Sustainable Gardening Tips
Sustainable Gardening Tips
Switching to sustainable gardening methods goes a long way in creating a garden the entire household can enjoy, admire and even produce food for the family’s consumption. Plus, sustainable gardening can reduce your environmental footprint by increasing carbon storage, reducing greenhouse gas emissions, and contributing to the biodiversity of plants and animals.
Here are some tips in creating your sustainable garden:
- Start by planting trees. This helps store carbon from the atmosphere into the soil. Trees can also cool down the temperature of your home during the summer. If you can’t plant trees around your home, you can alternatively volunteer with an organization to plant trees in your neighborhood.
- Grow your own organic food. This not only helps reduces the distance your food travels before it reaches your plate, but reduces food production costs, water, and fossil fuels.
- Compost kitchen and garden waste. This decreases the amount of garden waste and kitchen scraps going straight into the landfill by turning them into usable organic fertilizers for your garden.
- Choose gardening tools responsibly. Avoid the use of pesticides and synthetic fertilizers. Also, refrain from using power tools such as mowers, blowers and brush-cutters to lessen your environmental impact. However, if you do use power tools, choose a more efficient mower, or you can mow less often. Keep the grass height at a certain length before mowing your lawn
- Grow plants that attract beneficial insects. They include the following:
- Baby blue eyes (Nemophila)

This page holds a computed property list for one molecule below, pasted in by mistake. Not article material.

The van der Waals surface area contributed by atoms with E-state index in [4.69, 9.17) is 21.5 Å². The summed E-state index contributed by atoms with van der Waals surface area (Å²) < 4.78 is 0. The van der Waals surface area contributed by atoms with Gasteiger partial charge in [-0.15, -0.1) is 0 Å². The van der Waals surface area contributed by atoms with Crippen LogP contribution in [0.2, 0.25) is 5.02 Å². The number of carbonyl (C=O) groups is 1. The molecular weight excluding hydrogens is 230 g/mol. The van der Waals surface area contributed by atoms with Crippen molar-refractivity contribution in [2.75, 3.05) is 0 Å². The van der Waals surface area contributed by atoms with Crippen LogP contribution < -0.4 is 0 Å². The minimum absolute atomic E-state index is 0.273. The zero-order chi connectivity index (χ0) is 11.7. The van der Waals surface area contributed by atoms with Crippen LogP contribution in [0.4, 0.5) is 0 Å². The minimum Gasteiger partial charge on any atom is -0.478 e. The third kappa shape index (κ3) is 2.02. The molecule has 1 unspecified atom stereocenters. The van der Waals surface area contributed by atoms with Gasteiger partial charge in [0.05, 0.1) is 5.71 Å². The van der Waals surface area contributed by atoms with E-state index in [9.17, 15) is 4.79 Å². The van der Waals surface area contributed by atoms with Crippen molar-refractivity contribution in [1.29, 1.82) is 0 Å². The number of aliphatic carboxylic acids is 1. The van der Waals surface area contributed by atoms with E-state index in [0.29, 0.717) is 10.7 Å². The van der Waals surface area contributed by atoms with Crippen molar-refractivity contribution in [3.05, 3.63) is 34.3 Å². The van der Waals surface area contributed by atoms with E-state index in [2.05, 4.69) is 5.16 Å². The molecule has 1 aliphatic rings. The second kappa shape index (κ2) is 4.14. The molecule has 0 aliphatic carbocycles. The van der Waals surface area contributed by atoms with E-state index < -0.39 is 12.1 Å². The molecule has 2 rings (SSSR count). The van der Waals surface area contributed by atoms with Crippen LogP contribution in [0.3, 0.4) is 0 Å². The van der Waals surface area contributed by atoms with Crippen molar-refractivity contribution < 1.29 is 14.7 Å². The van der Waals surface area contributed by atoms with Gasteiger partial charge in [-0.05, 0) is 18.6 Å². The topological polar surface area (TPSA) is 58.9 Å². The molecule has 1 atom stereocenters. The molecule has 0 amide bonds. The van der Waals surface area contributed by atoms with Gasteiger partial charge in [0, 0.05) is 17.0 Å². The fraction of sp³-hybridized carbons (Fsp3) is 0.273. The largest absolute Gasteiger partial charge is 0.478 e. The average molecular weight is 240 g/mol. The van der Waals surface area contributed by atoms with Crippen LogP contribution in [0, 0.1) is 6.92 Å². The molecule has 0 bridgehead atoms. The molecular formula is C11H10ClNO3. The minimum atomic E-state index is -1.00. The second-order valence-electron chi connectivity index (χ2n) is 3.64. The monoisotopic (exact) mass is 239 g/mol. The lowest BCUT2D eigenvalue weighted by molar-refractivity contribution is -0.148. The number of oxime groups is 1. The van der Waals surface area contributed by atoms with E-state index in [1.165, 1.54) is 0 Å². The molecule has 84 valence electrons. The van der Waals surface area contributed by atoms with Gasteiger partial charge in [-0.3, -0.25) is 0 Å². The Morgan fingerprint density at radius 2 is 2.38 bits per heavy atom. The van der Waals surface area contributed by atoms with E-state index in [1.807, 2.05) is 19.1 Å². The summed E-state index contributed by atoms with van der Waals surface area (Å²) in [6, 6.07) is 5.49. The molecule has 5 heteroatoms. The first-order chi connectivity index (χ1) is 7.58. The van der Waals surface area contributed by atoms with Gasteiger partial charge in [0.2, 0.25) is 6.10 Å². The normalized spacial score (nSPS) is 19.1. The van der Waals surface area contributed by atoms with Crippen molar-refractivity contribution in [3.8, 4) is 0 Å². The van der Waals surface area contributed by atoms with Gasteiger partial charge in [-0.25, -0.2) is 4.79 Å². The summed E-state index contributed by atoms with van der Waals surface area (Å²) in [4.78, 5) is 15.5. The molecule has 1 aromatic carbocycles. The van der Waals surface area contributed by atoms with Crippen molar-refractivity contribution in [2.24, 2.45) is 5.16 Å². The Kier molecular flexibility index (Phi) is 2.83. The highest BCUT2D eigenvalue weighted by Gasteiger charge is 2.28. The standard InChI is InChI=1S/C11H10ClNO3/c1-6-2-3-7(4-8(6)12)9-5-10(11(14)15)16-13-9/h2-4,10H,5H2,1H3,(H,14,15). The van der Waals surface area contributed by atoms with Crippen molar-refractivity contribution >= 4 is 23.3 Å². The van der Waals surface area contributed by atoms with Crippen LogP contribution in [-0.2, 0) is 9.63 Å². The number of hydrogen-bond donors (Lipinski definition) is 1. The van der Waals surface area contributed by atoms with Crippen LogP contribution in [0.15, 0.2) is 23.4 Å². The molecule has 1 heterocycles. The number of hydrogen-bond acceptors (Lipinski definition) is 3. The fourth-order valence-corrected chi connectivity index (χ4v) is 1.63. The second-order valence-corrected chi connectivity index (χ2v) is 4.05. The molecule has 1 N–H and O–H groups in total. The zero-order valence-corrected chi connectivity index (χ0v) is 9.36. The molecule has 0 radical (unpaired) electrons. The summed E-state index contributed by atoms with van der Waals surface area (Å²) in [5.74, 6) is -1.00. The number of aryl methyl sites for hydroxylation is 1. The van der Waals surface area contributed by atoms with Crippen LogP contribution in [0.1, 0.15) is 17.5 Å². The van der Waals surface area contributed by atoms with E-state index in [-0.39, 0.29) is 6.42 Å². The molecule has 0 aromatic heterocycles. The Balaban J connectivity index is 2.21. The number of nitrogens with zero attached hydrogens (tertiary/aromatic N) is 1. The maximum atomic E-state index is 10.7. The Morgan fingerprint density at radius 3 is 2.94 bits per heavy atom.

- California Aster (Aster chilensis)
- California Lilac (Ceanothus)
- California Poppy (Eschscholzia californica) Please do not plant hybrid California poppies near natural areas.
- Chervil (Anthriscus cerefolium)
- Chrysanthemum (Chrysanthemum)
- Coriander (Coriander sativum)
- Cosmos (Cosmos)
- Coyote bush (Baccharis pilularis)
- Dill (Anethum graveolens)
- Elderberry (Sambucus mexicana) on the Bayside
- Sambucus recnosa on the Coastside
- Holly – leaved cherry (Prunus ilicifolia)
- Monkey flower (Mimulus)
- Native buckwheat (Eriogonum)
- Pacific Aster (Symphyotrichum chilense)
- Rosemary (Rosmarinus officinalis)
- Rudbeckia (Rudbeckia)
- Seaside daisy (Erigeron glaucus)
- Sunflower (Helianthus)
- Tidy – tips (Layia Platyglossa)
- Toyon (Heteromeles)
- Yarrow (Achillea spp.)
- There are also items you can recycle and reuse in your garden. Paint stirrers and old forks can be used to display vegetable seed packets. Broken kitchen pots can be used as pots for your plants and flowers; they can even be used as a toad house. If you have older tables, you can use them for holding container plants. You can recycle pallets into garden boxes.
- Do not drive certain animals and insects away from your garden. Ladybugs control the spread and infestation of aphids on your plants. Alligator lizards hunt for black widow spiders. Toads can eat between 10,000-20,000 slugs, flies, cutworms and grasshoppers in a year. Your animal and insect friends also include bats, bees, spiders, ground beetles, hover flies, and hummingbirds.
- Use organic fertilizers. Chemical fertilizers interfere with the natural ability of plants to take up nutrients. Pure chemicals are also harsh to the earthworms and other microorganisms in the soil that keep your garden alive and working. Pure chemicals will make soil less nutritious and decrease the ability of plants to access nutrition. Organic fertilizers, on the other hand, contain important secondary and trace nutrients. They also improve the soil’s texture, drainage, and aeration. Most importantly, organic fertilizers are friendlier to the environment because they leave a less damaging footprint on the planet.
Do you have more sustainable gardening tips to share with us? Feel free to comment below.